Watching the recording of PMQs on BBC's Parliament channel last night I was struck by Brown's palpable diminution. As every one of Cameron's barbs struck home he tried desperately to rally, struggled with every rehearsed quip printed on his crib-notes. A couple of weeks ago he came up with quite a good riposte - the Tories are the 'do-nothing' party - but a week is a long time for political catch phrases. As Brown ensured he worked this into every reply, it sounded increasingly hollow. He was like the boy in the playground doing Jimmy Durante impressions when the rest of the school had moved on to Hancock.
Brown's uncertainty grew as he realised something was missing. No-one in the playground was laughing. His own benches should have raised a rousing cheer every time he thumped down his catch phrase, but all they managed were a few ragged grunts. His frustration grew visibly. The force had gone out of his punches. As he petulantly flung himself back down on his bench, it was clear that his authority was evaporating fast.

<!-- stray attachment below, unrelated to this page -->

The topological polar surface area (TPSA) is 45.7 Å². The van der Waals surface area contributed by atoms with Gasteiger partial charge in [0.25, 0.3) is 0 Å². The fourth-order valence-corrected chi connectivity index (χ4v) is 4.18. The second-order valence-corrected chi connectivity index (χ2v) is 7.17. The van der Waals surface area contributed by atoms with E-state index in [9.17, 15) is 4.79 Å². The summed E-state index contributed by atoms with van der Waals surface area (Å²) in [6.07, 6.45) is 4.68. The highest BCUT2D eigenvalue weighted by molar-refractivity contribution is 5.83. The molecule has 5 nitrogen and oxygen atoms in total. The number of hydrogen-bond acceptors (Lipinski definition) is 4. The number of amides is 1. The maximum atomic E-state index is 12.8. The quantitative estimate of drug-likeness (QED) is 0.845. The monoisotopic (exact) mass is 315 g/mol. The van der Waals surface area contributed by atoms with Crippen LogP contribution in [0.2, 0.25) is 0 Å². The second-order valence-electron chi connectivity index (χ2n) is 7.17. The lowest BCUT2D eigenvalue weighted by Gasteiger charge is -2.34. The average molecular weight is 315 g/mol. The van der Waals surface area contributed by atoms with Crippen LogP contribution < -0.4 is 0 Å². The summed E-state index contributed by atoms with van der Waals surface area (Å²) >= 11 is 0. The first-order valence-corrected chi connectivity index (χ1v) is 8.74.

Cameron refrained from using this week's Tory quip - headless chicken - but you could hear it hanging in the air; the Labour benches were expecting it, Brown probably had at least three counter-quips carefully scripted for him in his folder, but it never came. Unspoken, it hung there. The glances from Brown's benches as their leader flailed about were telling. They said headless chicken.